The first cruise line will officially resume sailing in the Caribbean beginning on November 7th after the worldwide pandemic halted cruising back in March.
The SeaDream Yacht Club is the first cruise line to officially announce a date that they would resume sailings in the Caribbean. SeaDream announced the news on their website saying that their ship the SeaDream I will begin sailing from Barbados on November 7th.
The 112 passenger ship will depart from Barbados on a 7 day round trip cruise with multiple stops in St. Vincent and the Grenadines before a final stop in the capital of Grenada.
Throughout November, guests can select from four 7-day cruises on the SeaDream I all with slightly different itineraries.
The SeaDream I will arrive in Barbados on November 5th after making a 21 day transatlantic cruise to reposition itself from Norway.
Since the ship does not enter U.S. waters and is under 250 passengers, the CDC’s no sail order does not apply to the SeaDream I.
COVID-19 Protocols For The SeaDream Yacht Club
SeaDream Yacht Club has strict COVID-19 protocols that are enhanced by Barbados entry requirements. All travelers arriving in Barbados will be required to present proof of a negative COVID-19 test upon arrival. Depending on a country’s ‘risk level’, travelers could face additional requirements.
When passengers arrive at the port, they will once again be tested by SeaDream before being allowed to board the ship.
SeaDream has four Abbott ID Now COVID-19 test machines which can each process four tests per hour. Passengers will be asked to arrive at the pier at designated arrival times to complete their testing.
Once finally on board, the negative COVID-19 bubble will be maintained and passengers will not be allowed to venture on their own at port stops.
While many other cruise lines have tentative sailings scheduled for November in the Caribbean, none of them have confirmed they will actually sail. Dates have been pushed back multiple times as the CDC and Cruise Line International Association continue to extend suspension of sailings.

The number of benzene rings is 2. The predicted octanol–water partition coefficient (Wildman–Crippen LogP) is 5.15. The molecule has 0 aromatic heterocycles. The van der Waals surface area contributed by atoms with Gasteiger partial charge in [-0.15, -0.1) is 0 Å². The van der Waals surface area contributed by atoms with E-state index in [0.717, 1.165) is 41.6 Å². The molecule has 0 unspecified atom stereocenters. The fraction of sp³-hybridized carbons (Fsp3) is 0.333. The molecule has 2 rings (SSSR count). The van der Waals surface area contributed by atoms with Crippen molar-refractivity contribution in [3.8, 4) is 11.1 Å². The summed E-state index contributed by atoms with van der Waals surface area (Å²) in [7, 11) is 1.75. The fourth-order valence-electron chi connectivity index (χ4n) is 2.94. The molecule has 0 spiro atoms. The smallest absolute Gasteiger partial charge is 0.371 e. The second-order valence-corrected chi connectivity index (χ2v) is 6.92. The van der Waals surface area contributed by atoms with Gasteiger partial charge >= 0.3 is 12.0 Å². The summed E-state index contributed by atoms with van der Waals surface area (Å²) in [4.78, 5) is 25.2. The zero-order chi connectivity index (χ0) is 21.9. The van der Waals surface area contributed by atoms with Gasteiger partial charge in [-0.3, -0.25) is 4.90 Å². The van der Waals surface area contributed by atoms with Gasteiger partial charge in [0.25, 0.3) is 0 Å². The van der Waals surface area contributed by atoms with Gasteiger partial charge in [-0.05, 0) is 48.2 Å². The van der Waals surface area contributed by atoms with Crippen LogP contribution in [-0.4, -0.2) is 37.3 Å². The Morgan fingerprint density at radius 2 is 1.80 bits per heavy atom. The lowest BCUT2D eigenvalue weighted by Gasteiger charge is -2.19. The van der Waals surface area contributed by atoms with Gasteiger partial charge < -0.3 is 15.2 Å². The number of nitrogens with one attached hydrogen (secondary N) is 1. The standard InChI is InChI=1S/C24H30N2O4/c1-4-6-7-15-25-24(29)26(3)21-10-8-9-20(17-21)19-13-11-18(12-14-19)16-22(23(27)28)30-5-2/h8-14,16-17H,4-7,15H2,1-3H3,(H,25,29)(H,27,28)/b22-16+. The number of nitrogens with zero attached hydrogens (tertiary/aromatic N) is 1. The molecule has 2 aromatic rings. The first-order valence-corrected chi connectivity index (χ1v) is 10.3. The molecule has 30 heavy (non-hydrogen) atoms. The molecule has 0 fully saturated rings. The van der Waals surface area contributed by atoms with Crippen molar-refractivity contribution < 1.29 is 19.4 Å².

Carnival has a western Caribbean sailing scheduled for November 2nd but the company has not confirmed if they actually plan on sailing the cruise yet.
The first large cruise line to resume operations was MSC on August 16th when the Grandiosa sailed from Italian port city of Genoa.
The cruise was successfully completed and there were no confirmed cases of COVID-19 on the ship.
The second large cruise line to resume operations was Carnival Corporation owned Costa Cruises which departed on September 6th from Trieste, Italy. Again, the cruise was successfully completed with no confirmed COVID-19 cases on board.
Both large cruise lines implemented COVID-19 PCR swab tests before boarding and did not permit passengers to explore port stops on their own.
A total of 10 cruise lines have now resumed operations and more are expected in November. A lot will depend on if the CDC lifts its no sail order after being extended until at least October.
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Disclaimer: Cruise news can change without notice and is being updated constantly. We do our best to keep this article up to date with all the latest information, but the decision to travel is ultimately your responsibility. Contact your consulate and/or local authorities to confirm your nationality’s entry and/or any changes to travel requirements before traveling.